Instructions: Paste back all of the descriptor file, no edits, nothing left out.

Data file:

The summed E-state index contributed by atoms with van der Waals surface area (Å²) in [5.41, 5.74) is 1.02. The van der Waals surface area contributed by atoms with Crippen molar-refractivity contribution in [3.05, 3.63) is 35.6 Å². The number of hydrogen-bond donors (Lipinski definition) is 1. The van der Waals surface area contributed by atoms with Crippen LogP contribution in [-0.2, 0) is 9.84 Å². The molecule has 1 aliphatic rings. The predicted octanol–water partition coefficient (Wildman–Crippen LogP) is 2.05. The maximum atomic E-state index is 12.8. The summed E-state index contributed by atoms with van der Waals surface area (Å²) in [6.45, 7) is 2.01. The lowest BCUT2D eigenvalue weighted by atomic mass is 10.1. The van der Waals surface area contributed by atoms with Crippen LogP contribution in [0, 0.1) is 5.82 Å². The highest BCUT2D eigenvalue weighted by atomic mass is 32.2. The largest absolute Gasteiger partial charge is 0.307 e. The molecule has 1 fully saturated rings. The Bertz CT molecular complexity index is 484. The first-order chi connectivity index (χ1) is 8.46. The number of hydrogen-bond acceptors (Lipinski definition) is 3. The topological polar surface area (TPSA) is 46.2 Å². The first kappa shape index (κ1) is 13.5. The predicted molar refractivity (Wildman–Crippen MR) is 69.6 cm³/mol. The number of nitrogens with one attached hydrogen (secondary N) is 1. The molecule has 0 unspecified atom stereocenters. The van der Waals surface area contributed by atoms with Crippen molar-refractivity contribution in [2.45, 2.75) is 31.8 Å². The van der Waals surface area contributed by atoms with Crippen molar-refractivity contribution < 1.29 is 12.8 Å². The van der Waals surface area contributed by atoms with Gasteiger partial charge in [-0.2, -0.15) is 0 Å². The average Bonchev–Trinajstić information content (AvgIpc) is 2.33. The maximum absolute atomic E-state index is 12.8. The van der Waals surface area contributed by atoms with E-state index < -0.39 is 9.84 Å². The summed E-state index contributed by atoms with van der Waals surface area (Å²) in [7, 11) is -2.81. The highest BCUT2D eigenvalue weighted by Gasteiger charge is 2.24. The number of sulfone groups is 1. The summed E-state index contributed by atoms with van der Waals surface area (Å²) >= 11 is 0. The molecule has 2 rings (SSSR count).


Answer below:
The summed E-state index contributed by atoms with van der Waals surface area (Å²) in [5.41, 5.74) is 1.02. The van der Waals surface area contributed by atoms with Crippen molar-refractivity contribution in [3.05, 3.63) is 35.6 Å². The number of hydrogen-bond donors (Lipinski definition) is 1. The van der Waals surface area contributed by atoms with Crippen LogP contribution in [-0.2, 0) is 9.84 Å². The molecule has 1 aliphatic rings. The predicted octanol–water partition coefficient (Wildman–Crippen LogP) is 2.05. The maximum atomic E-state index is 12.8. The summed E-state index contributed by atoms with van der Waals surface area (Å²) in [6.45, 7) is 2.01. The lowest BCUT2D eigenvalue weighted by atomic mass is 10.1. The van der Waals surface area contributed by atoms with Crippen LogP contribution in [0, 0.1) is 5.82 Å². The highest BCUT2D eigenvalue weighted by atomic mass is 32.2. The largest absolute Gasteiger partial charge is 0.307 e. The molecule has 1 fully saturated rings. The Bertz CT molecular complexity index is 484. The first-order chi connectivity index (χ1) is 8.46. The number of hydrogen-bond acceptors (Lipinski definition) is 3. The topological polar surface area (TPSA) is 46.2 Å². The first kappa shape index (κ1) is 13.5. The predicted molar refractivity (Wildman–Crippen MR) is 69.6 cm³/mol. The number of nitrogens with one attached hydrogen (secondary N) is 1. The molecule has 0 unspecified atom stereocenters. The van der Waals surface area contributed by atoms with Crippen molar-refractivity contribution in [2.45, 2.75) is 31.8 Å². The van der Waals surface area contributed by atoms with Crippen molar-refractivity contribution < 1.29 is 12.8 Å². The van der Waals surface area contributed by atoms with Gasteiger partial charge in [-0.2, -0.15) is 0 Å². The average Bonchev–Trinajstić information content (AvgIpc) is 2.33. The maximum absolute atomic E-state index is 12.8. The van der Waals surface area contributed by atoms with E-state index < -0.39 is 9.84 Å². The summed E-state index contributed by atoms with van der Waals surface area (Å²) in [7, 11) is -2.81. The highest BCUT2D eigenvalue weighted by Gasteiger charge is 2.24. The number of sulfone groups is 1. The summed E-state index contributed by atoms with van der Waals surface area (Å²) >= 11 is 0. The molecule has 2 rings (SSSR count).